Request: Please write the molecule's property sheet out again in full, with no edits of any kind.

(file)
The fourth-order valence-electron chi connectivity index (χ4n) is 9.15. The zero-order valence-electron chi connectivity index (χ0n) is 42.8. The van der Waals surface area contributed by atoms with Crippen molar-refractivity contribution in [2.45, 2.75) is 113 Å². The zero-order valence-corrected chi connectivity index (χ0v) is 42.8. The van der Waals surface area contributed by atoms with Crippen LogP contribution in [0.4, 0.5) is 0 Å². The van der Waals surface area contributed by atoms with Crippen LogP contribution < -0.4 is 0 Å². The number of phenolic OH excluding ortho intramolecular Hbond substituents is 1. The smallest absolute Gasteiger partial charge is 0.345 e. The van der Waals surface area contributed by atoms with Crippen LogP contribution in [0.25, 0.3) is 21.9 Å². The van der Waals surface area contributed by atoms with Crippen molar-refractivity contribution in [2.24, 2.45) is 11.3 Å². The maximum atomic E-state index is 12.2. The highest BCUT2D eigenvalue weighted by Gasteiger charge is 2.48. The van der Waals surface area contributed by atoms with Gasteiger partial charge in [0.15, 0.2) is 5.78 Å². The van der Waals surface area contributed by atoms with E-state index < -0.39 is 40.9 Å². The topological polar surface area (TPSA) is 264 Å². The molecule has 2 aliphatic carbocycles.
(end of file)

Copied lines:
The fourth-order valence-electron chi connectivity index (χ4n) is 9.15. The zero-order valence-electron chi connectivity index (χ0n) is 42.8. The van der Waals surface area contributed by atoms with Crippen molar-refractivity contribution in [2.45, 2.75) is 113 Å². The zero-order valence-corrected chi connectivity index (χ0v) is 42.8. The van der Waals surface area contributed by atoms with Crippen LogP contribution in [0.4, 0.5) is 0 Å². The van der Waals surface area contributed by atoms with Crippen LogP contribution < -0.4 is 0 Å². The number of phenolic OH excluding ortho intramolecular Hbond substituents is 1. The smallest absolute Gasteiger partial charge is 0.345 e. The van der Waals surface area contributed by atoms with Crippen LogP contribution in [0.25, 0.3) is 21.9 Å². The van der Waals surface area contributed by atoms with Crippen molar-refractivity contribution in [2.24, 2.45) is 11.3 Å². The maximum atomic E-state index is 12.2. The highest BCUT2D eigenvalue weighted by Gasteiger charge is 2.48. The van der Waals surface area contributed by atoms with Gasteiger partial charge in [0.15, 0.2) is 5.78 Å². The van der Waals surface area contributed by atoms with E-state index < -0.39 is 40.9 Å². The topological polar surface area (TPSA) is 264 Å². The molecule has 2 aliphatic carbocycles.